PATRICK McGOOHAN
A short biography

  McGOOHAN     INTERVIEWS     EPISODES     INFLUENCES     MUSIC     ART GALLERY     DANGERMAN  
  FAQs     THE REMAKE     SPOTLIGHT     TRANSMISSION     JUKE BOX     GAME ZONE     LINKS  

   Patrick Joseph McGoohan was born at 4:31 a.m. on March 19th, 1928 in Astoria, Long Island, New York. His father, Thomas McGoohan was an Irish farmer who had married Rose Fitzpatrick in the 1920's. They then emigrated to the United States of America to look for work. His parents did not stay in the U.S. for long and moved back to Ireland.

   Seven years later they moved to Sheffield, England. At this early age McGoohan junior had a number of health problems such as acute bronchial asthma. His strong Catholic upbringing pushed him towards an ambition of becoming a Roman Catholic priest. Brass TargetHe spent his later years in other parts of England where he eventually gave up ideas of priesthood and became interested in the theatre. In 1944 he left school and worked for a year at the Sheffield British Rope Company.

   A local youth club was putting on an amateur production and McGoohan got his first role. After working in a bank for another two years he took a job managing a chicken farm in Chesterfield while a member of several dramatic societies. In 1947, while unemployed (he was allergic to chicken feathers) he strolled into the Sheffield Repertory Theatre and was accepted as stage manager.

   For the next two years he assisted with stage management, sets, lighting, etc. One night, when a lead actor became ill McGoohan received his big break - eventually becoming a leading man with this theatre company. McGoohan met his future wife Joan Drummond while with the repertory company and in 1951 they married in Sheffield.

   A role in the play 'Serious Charge' at the Garrick Theatre led to his film debut in 1955 in Passage Home. This was a minor part which led to other small parts in 'The Dam Busters', 'I Am A Camera' and 'The Dark Avenger'.

Thomasina    A five year contract later came about with the Rank Organization which gave him his first permanent filming appointment. Following this four films were completed with Rank grooming McGoohan for stardom. He left Rank a year early to pursue roles that he wanted. While working on the stage, McGoohan won the Best Television Actor of the Year Award for his part in a TV play called 'The Greatest Man in the World'. McGoohan signed a contract with Walt Disney to do three films, the first two being 'Dr.Syn (alias the Scarecrow)' and 'The Three Lives of Thomasina'.

    Lew Grade, chairman of ITC had seen Patrick on television and was interested in casting him for a new half hour action adventure series. The role as secret agent John Drake in Danger Man was changed from Grade's original intent to a non-violent man who gets the job done without a gun while declining to show him in any love scenes.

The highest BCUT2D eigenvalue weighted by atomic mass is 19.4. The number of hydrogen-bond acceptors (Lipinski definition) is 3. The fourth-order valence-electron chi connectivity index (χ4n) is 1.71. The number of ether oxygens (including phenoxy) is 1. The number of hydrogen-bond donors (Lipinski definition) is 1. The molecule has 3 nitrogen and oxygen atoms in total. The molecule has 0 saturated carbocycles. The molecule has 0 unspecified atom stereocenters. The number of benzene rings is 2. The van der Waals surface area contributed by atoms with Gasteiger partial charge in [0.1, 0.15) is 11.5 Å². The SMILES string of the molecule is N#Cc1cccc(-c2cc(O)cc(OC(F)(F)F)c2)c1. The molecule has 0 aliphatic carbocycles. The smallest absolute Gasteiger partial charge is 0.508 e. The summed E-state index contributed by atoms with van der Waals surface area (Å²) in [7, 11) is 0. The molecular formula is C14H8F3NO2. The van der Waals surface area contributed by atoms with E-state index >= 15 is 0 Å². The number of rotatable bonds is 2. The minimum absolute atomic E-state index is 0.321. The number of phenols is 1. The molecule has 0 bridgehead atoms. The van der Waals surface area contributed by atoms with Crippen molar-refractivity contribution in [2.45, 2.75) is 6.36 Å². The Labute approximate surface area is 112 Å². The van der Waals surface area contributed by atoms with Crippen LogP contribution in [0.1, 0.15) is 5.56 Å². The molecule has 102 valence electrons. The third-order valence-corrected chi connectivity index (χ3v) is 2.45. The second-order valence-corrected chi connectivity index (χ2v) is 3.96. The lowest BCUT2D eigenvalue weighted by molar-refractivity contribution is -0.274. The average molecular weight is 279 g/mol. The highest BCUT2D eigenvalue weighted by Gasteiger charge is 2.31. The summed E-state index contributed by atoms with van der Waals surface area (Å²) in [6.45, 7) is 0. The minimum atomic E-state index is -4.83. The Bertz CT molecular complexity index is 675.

McGoohan left the role of Danger man to pursue other stage and screen roles, he even had a role in a 1962 play called 'The Prisoner', although this is not related to his later TV series. His role as John Drake was so popular that in 1964 Danger Man was brought back as a series of one hour episodes, also to be shown in North America under the title of Secret Agent. McGoohan even turned down the role of James Bond in the film Dr.No.

   McGoohan was ready to end his role as John Drake after a total of 86 episodes, culminating in two one-hour specials filmed for the first time in colour. After some discussion, he was given the go ahead by Lew Grade to produce a new ITC series in colour called The Prisoner.
OBITUARY
Patrick McGoohan passed away on the 13th January 2009. He died peacefully after a short illness, and was surrounded by his loved ones. He will be much missed by his many fans.

I met Patrick on two occasions, once very briefly when he appeared on a TV programme called "Greatest Hits" in 1977 and secondly in 1990 when I was doing freelance promotional work for Patrick McGoohan - Larry HallCaterham Cars who were launching their Caterham Seven "Prisoner Special". Patrick agreed to help promote the venture and I spent two days with him in Birmingham at the Motor Show where he took delivery of the first vehicle himself. I had the opportunity to socialise with him and found him charming and interesting company and far from the overly recalcitrant character of his onscreen portrayals.

These photographs were taken outside the Metropole Hotel at the NEC, Birmingham, UK in 1990. The photographer was Arabella McKintyre-Brown.

The occasion was the Motor Show and Patrick McGoohan had agreed to help promote the just-launched Caterham Seven Prisoner Special. As we had a few minutes before he was "on" we took the opportunity for a stroll in the morning sunshine and an inpromptu photo session.

Despite the apparently glum face, PMG was actually quite pleased with himself at this moment as he'd just been informed he'd won an Emmy for one of the 'Columbo' episodes he'd directed. He spoke with great enthusiasm about the work he was able to do with Peter Falk.
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